Stumbling blocks but work on R3.4 billion Tshwane Automotive Special Economic Zone continues
Pretoria - Despite tight deadlines and unexpected stumbling blocks, work on the R3.4 billion Tshwane Automotive Special Economic Zone continues.
According to Kelly Byrne, executive manager of the development company heading the automotive plant Coega, they are facing a great challenge with the deadline.
“Ford Motor Company needs to be in production of the new Ford Ranger Raptor by December 2021, and by the time that happens all 12 suppliers need to start producing.”
Byrne said they were busy with earthworks and needed to get to top structures very soon.
“The time-lines are even tighter because not only do they have to be in production by December, the car components need to be sent in time to America to be tested and approved for production, and that poses a challenge.” Byrne said the intention was to give suppliers beneficial occupation by April so they could start to install their equipment, and between August and September start producing their first samples.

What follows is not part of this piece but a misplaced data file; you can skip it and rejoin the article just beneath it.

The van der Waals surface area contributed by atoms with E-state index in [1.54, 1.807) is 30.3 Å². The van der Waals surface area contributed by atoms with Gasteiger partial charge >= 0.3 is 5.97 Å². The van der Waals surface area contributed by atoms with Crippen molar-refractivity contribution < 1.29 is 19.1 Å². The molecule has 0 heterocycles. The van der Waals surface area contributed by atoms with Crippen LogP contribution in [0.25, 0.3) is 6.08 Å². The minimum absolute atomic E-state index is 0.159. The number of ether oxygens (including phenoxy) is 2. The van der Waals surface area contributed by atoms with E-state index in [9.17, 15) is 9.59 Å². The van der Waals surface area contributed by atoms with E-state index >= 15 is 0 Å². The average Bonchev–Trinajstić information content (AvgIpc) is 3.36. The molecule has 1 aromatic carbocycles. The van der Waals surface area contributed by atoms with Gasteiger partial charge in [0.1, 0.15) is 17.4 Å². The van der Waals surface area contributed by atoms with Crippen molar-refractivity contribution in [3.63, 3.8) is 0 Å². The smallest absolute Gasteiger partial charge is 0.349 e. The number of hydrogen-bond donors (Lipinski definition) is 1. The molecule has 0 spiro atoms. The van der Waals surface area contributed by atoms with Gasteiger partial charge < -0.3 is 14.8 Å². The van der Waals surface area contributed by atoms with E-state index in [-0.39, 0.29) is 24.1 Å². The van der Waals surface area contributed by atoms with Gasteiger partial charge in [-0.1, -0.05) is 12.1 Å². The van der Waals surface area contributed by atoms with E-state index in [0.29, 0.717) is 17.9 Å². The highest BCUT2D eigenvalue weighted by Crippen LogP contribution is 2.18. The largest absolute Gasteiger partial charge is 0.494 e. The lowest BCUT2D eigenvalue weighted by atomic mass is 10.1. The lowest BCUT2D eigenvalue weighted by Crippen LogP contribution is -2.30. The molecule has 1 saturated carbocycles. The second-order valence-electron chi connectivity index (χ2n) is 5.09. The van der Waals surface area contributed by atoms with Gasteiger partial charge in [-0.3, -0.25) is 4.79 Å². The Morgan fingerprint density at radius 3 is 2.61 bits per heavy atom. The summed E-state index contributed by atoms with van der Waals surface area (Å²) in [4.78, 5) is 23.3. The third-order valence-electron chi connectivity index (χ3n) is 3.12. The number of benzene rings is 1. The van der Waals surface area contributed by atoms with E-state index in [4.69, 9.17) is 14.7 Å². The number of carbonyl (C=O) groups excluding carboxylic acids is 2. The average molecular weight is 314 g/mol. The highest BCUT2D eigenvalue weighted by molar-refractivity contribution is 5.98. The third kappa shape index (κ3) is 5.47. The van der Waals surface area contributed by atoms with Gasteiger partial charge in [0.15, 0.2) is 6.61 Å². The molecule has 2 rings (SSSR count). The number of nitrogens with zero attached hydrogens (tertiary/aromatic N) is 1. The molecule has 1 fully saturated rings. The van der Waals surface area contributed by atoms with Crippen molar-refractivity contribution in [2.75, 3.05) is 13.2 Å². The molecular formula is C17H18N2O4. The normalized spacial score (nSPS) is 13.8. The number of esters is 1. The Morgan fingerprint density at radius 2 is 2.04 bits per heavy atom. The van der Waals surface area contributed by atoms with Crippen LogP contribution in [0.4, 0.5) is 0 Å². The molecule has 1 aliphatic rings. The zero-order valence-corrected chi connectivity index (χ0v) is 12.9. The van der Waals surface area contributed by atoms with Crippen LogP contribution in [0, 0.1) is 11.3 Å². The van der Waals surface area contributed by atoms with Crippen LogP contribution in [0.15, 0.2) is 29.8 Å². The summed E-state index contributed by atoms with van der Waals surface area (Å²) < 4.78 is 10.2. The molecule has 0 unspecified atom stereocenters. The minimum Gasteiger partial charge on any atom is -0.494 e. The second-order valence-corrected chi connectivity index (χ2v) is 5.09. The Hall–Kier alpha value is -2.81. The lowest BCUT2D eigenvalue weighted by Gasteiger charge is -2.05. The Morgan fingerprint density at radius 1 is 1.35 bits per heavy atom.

“Be that as it may be, they are still well on track ,just with heightened pressure,” Byrne said.
Some delays were due to the pandemic, with clearing of the site, groundwork and installation of bulk infrastructure under way.
The lockdown had delayed the project by several months and affected the disbursement of the initial funds for clearing of the site and commencement of the bulk infrastructure implementation.
Extensive design work was done, and the construction teams were on site from the beginning of August, and significant earthworks were completed over the past month.
By the end of August, more than 95 000m² of the main site adjacent to Ford’s Silverton assembly plant had been cleared, with more than 10 500m³ of top soil hauled or stockpiled for construction.
Senior executive at Ford Motor Company, Ockert Berry, said the project’s board had developed a comprehensive recovery plan with all key stakeholders to ensure that the project met the targeted deadlines for the bulk infrastructure to be completed and the top structures to be built.
“We are confident that most of our suppliers will be able to take occupation of their facilities as planned during the first half of 2021, thanks to the commitment of the appointed contractors.”
Once completed, the economic zone will span 204ha of land currently owned by the City of Tshwane.
With the economic empowerment of local communities being one of the overarching principles, the board has established a community engagement framework to drive this process.